The West Side has long been known for its cultural diversity. Immigrants and refugees have taken shelter in the West Side since the 1940’s and World War II. This trend of diversity has been passed on to form a diversity of wealth in the West Side as well. A home worth $140,000 on Chenango Street is located across from a Habitat for Humanity home. An automobile repair shop, Autopia Limited, specializing in high end valuable cars is located a block down from an area, 10 years ago, had the highest crime rate in the city. Across the street Autopia is The Left Bank, a very well-known and high end restaurant. This economic diversity is yet another result from the WSCC’s work.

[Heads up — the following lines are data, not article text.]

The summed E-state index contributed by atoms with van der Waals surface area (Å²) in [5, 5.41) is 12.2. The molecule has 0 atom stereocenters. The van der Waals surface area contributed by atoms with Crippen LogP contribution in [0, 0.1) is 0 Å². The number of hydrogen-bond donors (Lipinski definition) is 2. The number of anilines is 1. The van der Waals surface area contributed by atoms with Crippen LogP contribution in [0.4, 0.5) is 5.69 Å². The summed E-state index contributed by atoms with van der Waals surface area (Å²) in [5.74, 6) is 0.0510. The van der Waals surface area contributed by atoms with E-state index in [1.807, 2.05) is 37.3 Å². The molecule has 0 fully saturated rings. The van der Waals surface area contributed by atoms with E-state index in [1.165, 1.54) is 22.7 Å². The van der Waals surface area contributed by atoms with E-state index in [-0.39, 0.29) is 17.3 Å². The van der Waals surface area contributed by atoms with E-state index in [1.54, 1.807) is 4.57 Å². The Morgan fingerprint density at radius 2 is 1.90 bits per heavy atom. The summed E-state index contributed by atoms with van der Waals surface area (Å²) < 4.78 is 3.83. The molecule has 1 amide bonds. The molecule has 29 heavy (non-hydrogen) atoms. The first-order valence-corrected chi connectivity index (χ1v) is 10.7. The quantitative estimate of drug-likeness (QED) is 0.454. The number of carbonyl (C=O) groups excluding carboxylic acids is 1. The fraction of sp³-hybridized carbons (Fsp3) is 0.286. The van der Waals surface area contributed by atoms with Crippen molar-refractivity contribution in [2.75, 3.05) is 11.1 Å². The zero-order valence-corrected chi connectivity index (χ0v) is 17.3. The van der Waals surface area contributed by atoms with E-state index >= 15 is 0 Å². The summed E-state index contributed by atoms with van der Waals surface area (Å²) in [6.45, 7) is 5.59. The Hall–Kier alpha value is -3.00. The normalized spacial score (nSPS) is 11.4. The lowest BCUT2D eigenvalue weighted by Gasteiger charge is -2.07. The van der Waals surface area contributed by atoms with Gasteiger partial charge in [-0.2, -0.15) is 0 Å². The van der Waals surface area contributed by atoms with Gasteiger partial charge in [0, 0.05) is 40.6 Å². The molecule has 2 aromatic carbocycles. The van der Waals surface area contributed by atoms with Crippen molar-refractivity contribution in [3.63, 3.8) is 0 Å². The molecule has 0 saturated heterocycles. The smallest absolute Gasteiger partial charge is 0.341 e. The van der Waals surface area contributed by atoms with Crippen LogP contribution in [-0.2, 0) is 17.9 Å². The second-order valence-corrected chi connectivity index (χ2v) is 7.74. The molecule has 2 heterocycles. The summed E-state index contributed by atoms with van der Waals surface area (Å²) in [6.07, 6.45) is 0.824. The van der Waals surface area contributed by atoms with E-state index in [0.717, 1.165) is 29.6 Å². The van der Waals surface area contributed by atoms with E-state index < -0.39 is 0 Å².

John Leonardi, CEO of Buffalo Niagara Realtors, has been working close with Harvey Garrett and the West Side Community Collaborative. Both he and Harvey stressed the importance of dealing with vacant properties, not only on the West Side, but in the entire City of Buffalo.
“There are 15,000 vacant homes in the City of Buffalo. Every year, the city demolishes 1,000 vacant homes,” says Leonardi.
“We bought a home for $10,000; rehabbed it for $6,000. It sold for $16,000. That is less expensive that to demo it,” Garrett says.
However both men were quick to point out saving vacant houses is only a good first step: “We work with realtors and businessmen and neighbors… a very grassroots movement. It wasn’t just stop knocking down vacant houses,” Garrett adds.